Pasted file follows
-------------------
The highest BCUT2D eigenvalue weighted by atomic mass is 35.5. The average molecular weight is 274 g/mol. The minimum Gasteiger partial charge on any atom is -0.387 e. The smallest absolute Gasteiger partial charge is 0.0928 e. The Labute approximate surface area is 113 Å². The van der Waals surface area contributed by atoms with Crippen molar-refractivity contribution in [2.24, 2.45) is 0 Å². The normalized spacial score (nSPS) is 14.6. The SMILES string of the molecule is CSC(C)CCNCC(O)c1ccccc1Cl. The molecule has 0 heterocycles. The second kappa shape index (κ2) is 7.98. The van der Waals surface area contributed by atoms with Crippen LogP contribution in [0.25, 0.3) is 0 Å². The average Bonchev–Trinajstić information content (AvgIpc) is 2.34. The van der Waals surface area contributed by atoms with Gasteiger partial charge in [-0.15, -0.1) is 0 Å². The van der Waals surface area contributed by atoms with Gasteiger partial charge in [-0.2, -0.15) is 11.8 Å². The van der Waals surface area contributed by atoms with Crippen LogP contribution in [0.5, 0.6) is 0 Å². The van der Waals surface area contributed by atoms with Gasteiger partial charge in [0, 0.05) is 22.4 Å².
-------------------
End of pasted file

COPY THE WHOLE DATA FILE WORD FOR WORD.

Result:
The highest BCUT2D eigenvalue weighted by atomic mass is 35.5. The average molecular weight is 274 g/mol. The minimum Gasteiger partial charge on any atom is -0.387 e. The smallest absolute Gasteiger partial charge is 0.0928 e. The Labute approximate surface area is 113 Å². The van der Waals surface area contributed by atoms with Crippen molar-refractivity contribution in [2.24, 2.45) is 0 Å². The normalized spacial score (nSPS) is 14.6. The SMILES string of the molecule is CSC(C)CCNCC(O)c1ccccc1Cl. The molecule has 0 heterocycles. The second kappa shape index (κ2) is 7.98. The van der Waals surface area contributed by atoms with Crippen LogP contribution in [0.25, 0.3) is 0 Å². The average Bonchev–Trinajstić information content (AvgIpc) is 2.34. The van der Waals surface area contributed by atoms with Gasteiger partial charge in [-0.15, -0.1) is 0 Å². The van der Waals surface area contributed by atoms with Gasteiger partial charge in [-0.2, -0.15) is 11.8 Å². The van der Waals surface area contributed by atoms with Crippen LogP contribution in [0.5, 0.6) is 0 Å². The van der Waals surface area contributed by atoms with Gasteiger partial charge in [0, 0.05) is 22.4 Å².